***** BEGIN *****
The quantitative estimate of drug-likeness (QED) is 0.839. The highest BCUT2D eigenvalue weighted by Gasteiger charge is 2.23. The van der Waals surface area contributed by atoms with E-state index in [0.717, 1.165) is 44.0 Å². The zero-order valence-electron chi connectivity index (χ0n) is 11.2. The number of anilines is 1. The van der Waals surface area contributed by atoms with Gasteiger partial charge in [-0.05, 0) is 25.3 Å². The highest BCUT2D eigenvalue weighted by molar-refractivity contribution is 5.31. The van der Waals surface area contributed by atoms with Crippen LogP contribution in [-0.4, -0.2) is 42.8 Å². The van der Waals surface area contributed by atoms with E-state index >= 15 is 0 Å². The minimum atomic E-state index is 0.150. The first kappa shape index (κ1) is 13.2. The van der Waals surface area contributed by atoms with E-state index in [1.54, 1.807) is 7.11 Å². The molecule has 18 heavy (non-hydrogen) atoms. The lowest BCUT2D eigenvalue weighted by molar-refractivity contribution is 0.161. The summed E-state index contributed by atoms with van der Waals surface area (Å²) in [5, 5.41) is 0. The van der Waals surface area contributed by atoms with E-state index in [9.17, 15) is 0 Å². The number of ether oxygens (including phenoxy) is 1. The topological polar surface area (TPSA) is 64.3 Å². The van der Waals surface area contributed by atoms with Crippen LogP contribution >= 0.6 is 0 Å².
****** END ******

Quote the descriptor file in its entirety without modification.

The quantitative estimate of drug-likeness (QED) is 0.839. The highest BCUT2D eigenvalue weighted by Gasteiger charge is 2.23. The van der Waals surface area contributed by atoms with E-state index in [0.717, 1.165) is 44.0 Å². The zero-order valence-electron chi connectivity index (χ0n) is 11.2. The number of anilines is 1. The van der Waals surface area contributed by atoms with Gasteiger partial charge in [-0.05, 0) is 25.3 Å². The highest BCUT2D eigenvalue weighted by molar-refractivity contribution is 5.31. The van der Waals surface area contributed by atoms with Crippen LogP contribution in [-0.4, -0.2) is 42.8 Å². The van der Waals surface area contributed by atoms with E-state index >= 15 is 0 Å². The minimum atomic E-state index is 0.150. The first kappa shape index (κ1) is 13.2. The van der Waals surface area contributed by atoms with E-state index in [1.54, 1.807) is 7.11 Å². The molecule has 18 heavy (non-hydrogen) atoms. The lowest BCUT2D eigenvalue weighted by molar-refractivity contribution is 0.161. The summed E-state index contributed by atoms with van der Waals surface area (Å²) in [5, 5.41) is 0. The van der Waals surface area contributed by atoms with E-state index in [9.17, 15) is 0 Å². The number of ether oxygens (including phenoxy) is 1. The topological polar surface area (TPSA) is 64.3 Å². The van der Waals surface area contributed by atoms with Crippen LogP contribution >= 0.6 is 0 Å².